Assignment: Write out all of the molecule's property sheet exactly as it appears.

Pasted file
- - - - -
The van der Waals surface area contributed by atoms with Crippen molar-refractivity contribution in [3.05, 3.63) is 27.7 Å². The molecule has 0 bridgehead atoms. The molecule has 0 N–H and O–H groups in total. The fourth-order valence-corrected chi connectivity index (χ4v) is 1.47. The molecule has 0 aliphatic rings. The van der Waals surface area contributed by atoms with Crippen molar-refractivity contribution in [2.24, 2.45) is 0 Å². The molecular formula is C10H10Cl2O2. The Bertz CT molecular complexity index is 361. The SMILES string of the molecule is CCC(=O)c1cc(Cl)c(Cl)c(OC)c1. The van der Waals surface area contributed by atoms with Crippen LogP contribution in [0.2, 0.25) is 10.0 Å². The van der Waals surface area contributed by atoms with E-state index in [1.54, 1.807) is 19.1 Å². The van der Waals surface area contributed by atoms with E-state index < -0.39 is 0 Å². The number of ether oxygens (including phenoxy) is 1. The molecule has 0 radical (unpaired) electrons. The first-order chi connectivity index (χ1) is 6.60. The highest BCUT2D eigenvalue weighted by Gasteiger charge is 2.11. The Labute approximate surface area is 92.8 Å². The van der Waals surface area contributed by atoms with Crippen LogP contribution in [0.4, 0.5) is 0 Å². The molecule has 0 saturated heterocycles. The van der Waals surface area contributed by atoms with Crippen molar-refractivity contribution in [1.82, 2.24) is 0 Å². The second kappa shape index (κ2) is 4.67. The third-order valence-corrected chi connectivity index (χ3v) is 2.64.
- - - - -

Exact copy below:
The van der Waals surface area contributed by atoms with Crippen molar-refractivity contribution in [3.05, 3.63) is 27.7 Å². The molecule has 0 bridgehead atoms. The molecule has 0 N–H and O–H groups in total. The fourth-order valence-corrected chi connectivity index (χ4v) is 1.47. The molecule has 0 aliphatic rings. The van der Waals surface area contributed by atoms with Crippen molar-refractivity contribution in [2.24, 2.45) is 0 Å². The molecular formula is C10H10Cl2O2. The Bertz CT molecular complexity index is 361. The SMILES string of the molecule is CCC(=O)c1cc(Cl)c(Cl)c(OC)c1. The van der Waals surface area contributed by atoms with Crippen LogP contribution in [0.2, 0.25) is 10.0 Å². The van der Waals surface area contributed by atoms with E-state index in [1.54, 1.807) is 19.1 Å². The van der Waals surface area contributed by atoms with E-state index < -0.39 is 0 Å². The number of ether oxygens (including phenoxy) is 1. The molecule has 0 radical (unpaired) electrons. The first-order chi connectivity index (χ1) is 6.60. The highest BCUT2D eigenvalue weighted by Gasteiger charge is 2.11. The Labute approximate surface area is 92.8 Å². The van der Waals surface area contributed by atoms with Crippen LogP contribution in [0.4, 0.5) is 0 Å². The molecule has 0 saturated heterocycles. The van der Waals surface area contributed by atoms with Crippen molar-refractivity contribution in [1.82, 2.24) is 0 Å². The second kappa shape index (κ2) is 4.67. The third-order valence-corrected chi connectivity index (χ3v) is 2.64.